Thailand Current Political Situation Part III

Vajiralongkorn: a scandal prince becomes king

Now it’s official: the new King of Thailand is Maha Vajiralongkorn, the eldest son of the late Bhumibol Adulyadej. The coronation was officially carried out in May 2019. The new king is highly controversial, partly because of his dissolute lifestyle, which is in stark contrast to the Buddhist-ascetic image of his father. For a long time there was an internal dispute between various factions of the royal family and the military about whether Vajiralongkorn or his sister, Sirindhorn, who is more popular, should become heir apparent. Vajiralong grain is a common gossip item in Thailand. One of the reasons for this is that he was divorced three times and had family members of his last wife thrown in prison. Rama X has now received direct (and tax-free) control over the Crown Property Bureau. His fortune is estimated at 100 billion euros. The unpopularity of the new king is a major image problem for the military junta. So they take action against critics all the more sharply. When pictures of Vajiralongkorn with a crop top and tattoos appeared in the Bild newspaper, the regime took action against critics who disseminated the pictures on social media. Because of a moderately critical contribution from the BBC, its Bangkok office was closed indefinitely. The future of the monarchy seems uncertain.

King Bhumibol is dead

After a reign of 70 years, King Bhumibol Adulyadej died at the age of 89. Hundreds of thousands of Thais have participated in funeral services. For his followers, King Bhumibol is considered a benevolent king who worked tirelessly for his people. They refer to his many development projects, his “philosophy” of self-sufficient economy and his balancing function in political conflicts in the country. Such an image of Bhumibol is also usually drawn in the western media. The military regime decreed a year of mourning for people should wear black clothing. This is now completed with the burning of the king.

Critics, on the other hand, see King Bhumibol as a key figure in a “ network monarchy ” in which the military, high-ranking officials and judges, and large corporations dominate the political system. Bhumibol’s role in cracking down on the student movement in 1976 is viewed very critically. At that time, the royal family supported three fascist movements: the Red Gaurs (urban thugs founded by the Thai military and made up of the lumpen proletariat), the paramilitary and anti-communist Village Scouts, and the reactionary Buddhist network Nawaphon. October 6, 1976 these forces attacked students at Thammasat University – hundreds were murdered, tortured or imprisoned. Bhumibol’s “frugal economy” is criticized as a Buddhist disguised austerity policy and compared with the monarch’s immense wealth. With his ” Crown Property Bureau ” Bhumibol was a multi-billionaire and the richest monarch in the world.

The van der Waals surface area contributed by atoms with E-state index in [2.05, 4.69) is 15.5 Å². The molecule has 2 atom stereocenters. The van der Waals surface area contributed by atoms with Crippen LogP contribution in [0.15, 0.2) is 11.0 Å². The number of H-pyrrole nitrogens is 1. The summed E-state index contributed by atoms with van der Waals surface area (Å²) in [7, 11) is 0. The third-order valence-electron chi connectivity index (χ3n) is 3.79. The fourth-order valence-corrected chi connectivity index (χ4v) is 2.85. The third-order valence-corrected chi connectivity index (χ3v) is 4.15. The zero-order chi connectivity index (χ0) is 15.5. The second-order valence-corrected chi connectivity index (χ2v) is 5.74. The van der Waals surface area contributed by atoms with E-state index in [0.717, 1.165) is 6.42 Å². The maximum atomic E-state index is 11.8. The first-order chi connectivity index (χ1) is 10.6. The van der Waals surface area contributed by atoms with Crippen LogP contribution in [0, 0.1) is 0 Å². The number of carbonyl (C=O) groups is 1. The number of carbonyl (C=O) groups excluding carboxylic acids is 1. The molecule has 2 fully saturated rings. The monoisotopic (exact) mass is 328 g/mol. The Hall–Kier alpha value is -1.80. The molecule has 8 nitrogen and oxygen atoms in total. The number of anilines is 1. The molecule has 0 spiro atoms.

An open discussion about the monarchy is not possible in Thailand. Any criticism is quickly punished by the Lèse Majesté law. Even the “liking” of critical posts on Facebook is tracked. A man who made fun of Bhumibol’s dog, Tongdaeng, is sent to prison for years. After the death of Bhumibol, the monarchist mood in the country has become hysterical. People who did not wear black or who did not mourn “enough” have been persecuted and humiliated by angry mobs.

Tender blossoms of protest

The repression, observation and imprisonment of leaders of the “Front against Dictatorship and for Democracy” partly explains why the red shirts that formed against the military coup in 2006 have so far remained relatively calm. The fear of repression is too great – especially since the regime does not stop at the persecution of family members of activists. But despite repression and the illegalization of protests, hundreds of people have dared to demonstrate on the anniversary of the coup at the Democracy Monument in Bangkok. You belong to the “New Democracy Movement”, mainly from the critical student body originated and consciously differs from the Thai theory of colors. In the run-up to the referendum on the new constitution, small protests are now taking place almost daily, but these are quickly broken up by soldiers. Many of the young people who want to give their opinion on the new constitution are arrested and face lengthy sentences. Even after the elections, people are still protesting against the dictatorship – like at the “Run Against Dictatorship” in January 2020. In many cities outside of Thailand, too, people jogged against the military, around 13,000 in Bangkok alone – the largest protests since the 2014 coup.

Thailand Current Political Situation Part III

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